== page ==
What is one business idea that you’re willing to give away to our readers?
I started riding motorcycles in the past year as a way to get away, clear my head, and unwind. Immediately upon beginning my research online, I realized how old fashioned this entire industry was. As was the case when we first launched CRAFT VAPERY, I just feel like there is so much room for disruption in the motorcycle market, along pretty much every vertical. One of the biggest areas for improvement is in riding gear and accessories, in my opinion. There are a handful of cool, modern, youthful brands popping up, but they all seem to have focused on developing a strong lifestyle brand and in my mind, are glaringly missing a focus on the protection that motorcycle gear is supposed to provide. One of the single biggest deterrents for taking up riding, of course, is safety. The fact that the vast majority of the truly protective gear in the industry lacks any sort of branding and style, and the fact that the vast majority of stylish gear in the industry lacks any sort of protection, is a major opportunity that someone needs to get right. I believe that there is a major gap in the motorcycle market that can be filled by a modern, youthful, high-tech, design-focused lifestyle brand producing fashionable gear and accessories that actually help make the riding experience significantly safer.
What is the best $100 you recently spent? What and why?
We recently put all of CRAFT VAPERY on Asana, an incredibly powerful and flexible collaborative software system that costs us roughly $100/month for the whole team. It has changed the game for us in terms of project and team management/reporting/collaboration.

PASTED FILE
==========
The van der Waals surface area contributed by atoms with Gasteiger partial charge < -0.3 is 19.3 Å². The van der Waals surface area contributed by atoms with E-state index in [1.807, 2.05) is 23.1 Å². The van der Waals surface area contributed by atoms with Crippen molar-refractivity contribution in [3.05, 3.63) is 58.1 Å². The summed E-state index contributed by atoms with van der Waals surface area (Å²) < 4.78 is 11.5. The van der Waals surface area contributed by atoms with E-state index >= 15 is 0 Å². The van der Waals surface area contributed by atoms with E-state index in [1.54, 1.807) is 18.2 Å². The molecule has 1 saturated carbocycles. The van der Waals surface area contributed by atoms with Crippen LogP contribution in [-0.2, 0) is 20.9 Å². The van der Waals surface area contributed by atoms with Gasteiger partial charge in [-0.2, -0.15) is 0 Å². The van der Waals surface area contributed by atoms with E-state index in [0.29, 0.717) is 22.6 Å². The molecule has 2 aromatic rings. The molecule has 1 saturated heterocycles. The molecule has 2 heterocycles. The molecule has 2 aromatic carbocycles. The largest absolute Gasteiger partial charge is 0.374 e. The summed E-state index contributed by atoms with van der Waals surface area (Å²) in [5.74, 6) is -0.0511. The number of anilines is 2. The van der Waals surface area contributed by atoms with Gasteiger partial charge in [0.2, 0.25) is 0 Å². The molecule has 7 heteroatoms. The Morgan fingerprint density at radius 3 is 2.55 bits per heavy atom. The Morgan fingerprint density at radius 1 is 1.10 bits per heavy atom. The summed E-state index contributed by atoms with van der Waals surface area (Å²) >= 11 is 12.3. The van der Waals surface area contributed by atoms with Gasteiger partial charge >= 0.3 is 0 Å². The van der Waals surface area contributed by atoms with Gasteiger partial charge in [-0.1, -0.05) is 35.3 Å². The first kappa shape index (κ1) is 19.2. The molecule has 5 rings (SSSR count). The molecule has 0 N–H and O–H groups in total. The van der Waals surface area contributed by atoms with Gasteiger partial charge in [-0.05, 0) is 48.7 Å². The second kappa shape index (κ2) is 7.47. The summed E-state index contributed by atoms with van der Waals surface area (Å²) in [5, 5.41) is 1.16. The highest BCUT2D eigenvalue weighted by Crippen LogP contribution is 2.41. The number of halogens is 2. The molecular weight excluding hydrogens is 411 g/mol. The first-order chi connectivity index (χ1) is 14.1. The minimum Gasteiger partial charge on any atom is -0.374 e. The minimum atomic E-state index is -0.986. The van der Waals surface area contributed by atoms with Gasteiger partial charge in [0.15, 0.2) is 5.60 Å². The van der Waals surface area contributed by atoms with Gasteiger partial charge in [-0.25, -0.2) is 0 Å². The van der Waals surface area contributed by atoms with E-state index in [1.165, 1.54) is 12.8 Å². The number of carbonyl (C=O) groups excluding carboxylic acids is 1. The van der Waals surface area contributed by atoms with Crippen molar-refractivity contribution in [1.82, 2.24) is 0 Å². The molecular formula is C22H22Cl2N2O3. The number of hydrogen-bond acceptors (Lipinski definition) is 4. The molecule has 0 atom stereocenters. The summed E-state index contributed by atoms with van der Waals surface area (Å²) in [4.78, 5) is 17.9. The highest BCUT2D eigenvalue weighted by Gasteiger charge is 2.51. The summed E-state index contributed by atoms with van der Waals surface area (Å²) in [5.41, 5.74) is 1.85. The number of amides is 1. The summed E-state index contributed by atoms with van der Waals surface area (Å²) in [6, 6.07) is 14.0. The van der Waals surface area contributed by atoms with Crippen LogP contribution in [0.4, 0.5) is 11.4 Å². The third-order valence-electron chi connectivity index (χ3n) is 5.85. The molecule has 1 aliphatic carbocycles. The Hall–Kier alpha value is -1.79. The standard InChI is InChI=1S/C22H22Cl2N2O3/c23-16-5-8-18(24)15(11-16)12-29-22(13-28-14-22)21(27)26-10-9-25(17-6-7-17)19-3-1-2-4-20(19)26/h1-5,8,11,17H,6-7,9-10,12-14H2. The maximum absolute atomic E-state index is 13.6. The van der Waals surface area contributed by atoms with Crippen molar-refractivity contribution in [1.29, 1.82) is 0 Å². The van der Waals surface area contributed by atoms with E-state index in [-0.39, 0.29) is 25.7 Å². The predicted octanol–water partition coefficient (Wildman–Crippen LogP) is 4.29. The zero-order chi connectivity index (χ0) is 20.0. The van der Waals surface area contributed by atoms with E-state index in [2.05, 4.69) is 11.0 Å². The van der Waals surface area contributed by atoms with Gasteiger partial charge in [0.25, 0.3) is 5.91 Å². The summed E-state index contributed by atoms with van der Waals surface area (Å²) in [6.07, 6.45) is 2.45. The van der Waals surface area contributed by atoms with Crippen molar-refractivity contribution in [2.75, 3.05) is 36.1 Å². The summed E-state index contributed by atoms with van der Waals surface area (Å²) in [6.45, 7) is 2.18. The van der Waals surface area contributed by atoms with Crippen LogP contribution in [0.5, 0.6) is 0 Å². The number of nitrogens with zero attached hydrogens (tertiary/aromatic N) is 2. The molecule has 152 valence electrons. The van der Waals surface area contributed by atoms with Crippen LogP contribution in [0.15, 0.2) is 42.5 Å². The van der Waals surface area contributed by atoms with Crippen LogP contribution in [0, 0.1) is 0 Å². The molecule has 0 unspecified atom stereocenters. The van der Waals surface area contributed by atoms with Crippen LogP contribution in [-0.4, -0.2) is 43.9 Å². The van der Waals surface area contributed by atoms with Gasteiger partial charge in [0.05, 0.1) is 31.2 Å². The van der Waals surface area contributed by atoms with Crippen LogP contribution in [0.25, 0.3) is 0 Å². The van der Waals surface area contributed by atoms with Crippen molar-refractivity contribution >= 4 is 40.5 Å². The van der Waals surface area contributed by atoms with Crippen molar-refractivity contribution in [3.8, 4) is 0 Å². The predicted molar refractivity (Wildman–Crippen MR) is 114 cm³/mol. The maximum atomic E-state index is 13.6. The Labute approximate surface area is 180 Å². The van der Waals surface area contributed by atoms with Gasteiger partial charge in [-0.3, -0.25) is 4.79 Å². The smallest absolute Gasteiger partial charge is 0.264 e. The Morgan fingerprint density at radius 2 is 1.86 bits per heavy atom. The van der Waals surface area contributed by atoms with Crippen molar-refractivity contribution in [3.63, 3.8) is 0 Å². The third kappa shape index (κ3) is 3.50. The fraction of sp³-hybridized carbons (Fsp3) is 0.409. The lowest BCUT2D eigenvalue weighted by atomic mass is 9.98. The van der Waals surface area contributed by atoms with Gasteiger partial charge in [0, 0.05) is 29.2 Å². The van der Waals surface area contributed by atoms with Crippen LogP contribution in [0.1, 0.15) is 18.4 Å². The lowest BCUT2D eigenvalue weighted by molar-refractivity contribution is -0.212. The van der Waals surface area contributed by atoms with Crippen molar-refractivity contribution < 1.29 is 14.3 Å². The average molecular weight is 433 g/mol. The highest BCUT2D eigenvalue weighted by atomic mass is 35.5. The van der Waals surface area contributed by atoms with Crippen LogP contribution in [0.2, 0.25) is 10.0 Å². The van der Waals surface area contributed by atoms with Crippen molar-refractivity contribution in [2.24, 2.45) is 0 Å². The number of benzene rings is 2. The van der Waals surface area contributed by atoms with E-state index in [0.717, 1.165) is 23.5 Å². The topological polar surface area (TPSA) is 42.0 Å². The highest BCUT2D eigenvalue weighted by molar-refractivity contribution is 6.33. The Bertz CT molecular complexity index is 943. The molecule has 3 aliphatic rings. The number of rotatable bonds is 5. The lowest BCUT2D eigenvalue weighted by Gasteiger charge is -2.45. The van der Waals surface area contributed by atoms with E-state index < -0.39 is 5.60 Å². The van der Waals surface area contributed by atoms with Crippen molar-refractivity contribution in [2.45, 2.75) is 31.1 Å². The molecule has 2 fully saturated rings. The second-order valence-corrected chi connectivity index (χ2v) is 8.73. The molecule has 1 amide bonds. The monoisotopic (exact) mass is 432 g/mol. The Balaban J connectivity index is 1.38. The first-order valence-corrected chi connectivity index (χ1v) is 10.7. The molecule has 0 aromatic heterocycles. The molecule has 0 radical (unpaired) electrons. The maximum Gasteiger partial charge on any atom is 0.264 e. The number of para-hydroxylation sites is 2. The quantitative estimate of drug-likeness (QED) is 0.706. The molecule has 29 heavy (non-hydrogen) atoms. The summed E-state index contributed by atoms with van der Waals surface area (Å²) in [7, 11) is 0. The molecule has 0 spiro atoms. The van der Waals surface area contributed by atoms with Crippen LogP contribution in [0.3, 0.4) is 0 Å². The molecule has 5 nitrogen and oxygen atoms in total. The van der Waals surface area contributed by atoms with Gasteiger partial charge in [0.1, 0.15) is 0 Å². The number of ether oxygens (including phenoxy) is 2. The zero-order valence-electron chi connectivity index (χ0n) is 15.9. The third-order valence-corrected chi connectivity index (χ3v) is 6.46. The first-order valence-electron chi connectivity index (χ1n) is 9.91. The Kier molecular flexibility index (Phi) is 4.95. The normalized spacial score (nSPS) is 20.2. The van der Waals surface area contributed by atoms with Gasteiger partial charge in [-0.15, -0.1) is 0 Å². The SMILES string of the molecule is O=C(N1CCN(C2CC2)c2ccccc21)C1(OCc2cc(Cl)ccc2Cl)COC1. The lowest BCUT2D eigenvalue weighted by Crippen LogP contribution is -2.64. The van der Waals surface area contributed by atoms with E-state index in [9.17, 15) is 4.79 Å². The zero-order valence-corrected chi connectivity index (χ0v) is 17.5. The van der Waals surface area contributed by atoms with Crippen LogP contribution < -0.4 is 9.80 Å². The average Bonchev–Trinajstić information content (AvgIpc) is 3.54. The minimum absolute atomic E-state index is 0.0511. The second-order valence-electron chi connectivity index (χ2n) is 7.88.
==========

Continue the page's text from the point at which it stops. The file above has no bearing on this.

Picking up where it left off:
What software and web services do you use? What do you love about them?
Asana! I also love Trello for the management of my personal tasks. I’d been waiting for years for software to come along that could completely change the way I organize myself and my businesses. Asana and Trello are by far the best two systems I’ve seen and used to date.
What is the one book that you recommend our community should read and why?
Hard question — there are so many! I read The Everything Store by Brad Stone as we were launching CRAFT VAPERY. It’s a fascinating book on the rise of Amazon that is full of interesting stories and insights on the path Jeff Bezos took, the wide spectrum of challenges he faced, and how he overcame them to build one of the most impressive companies on the planet.
What people have influenced your thinking and might be of interest to others?
I’ve watched Tony Kornheiser and Mike Wilbon on ESPN’s Pardon the Interruption pretty much every day since they went on air. I respect these two legendary sportswriters as much as anyone — to me, they are so brilliant, so entertaining and knowledgable, and so absolutely incredible at what they do. I don’t think anybody on television has been as consistently great for as long as Tony and Mike. This greatness not only informs and entertains me day in and day out, but also constantly inspires me to be as good at what I do as they are at what they do.
Omri Agam on LinkedIn: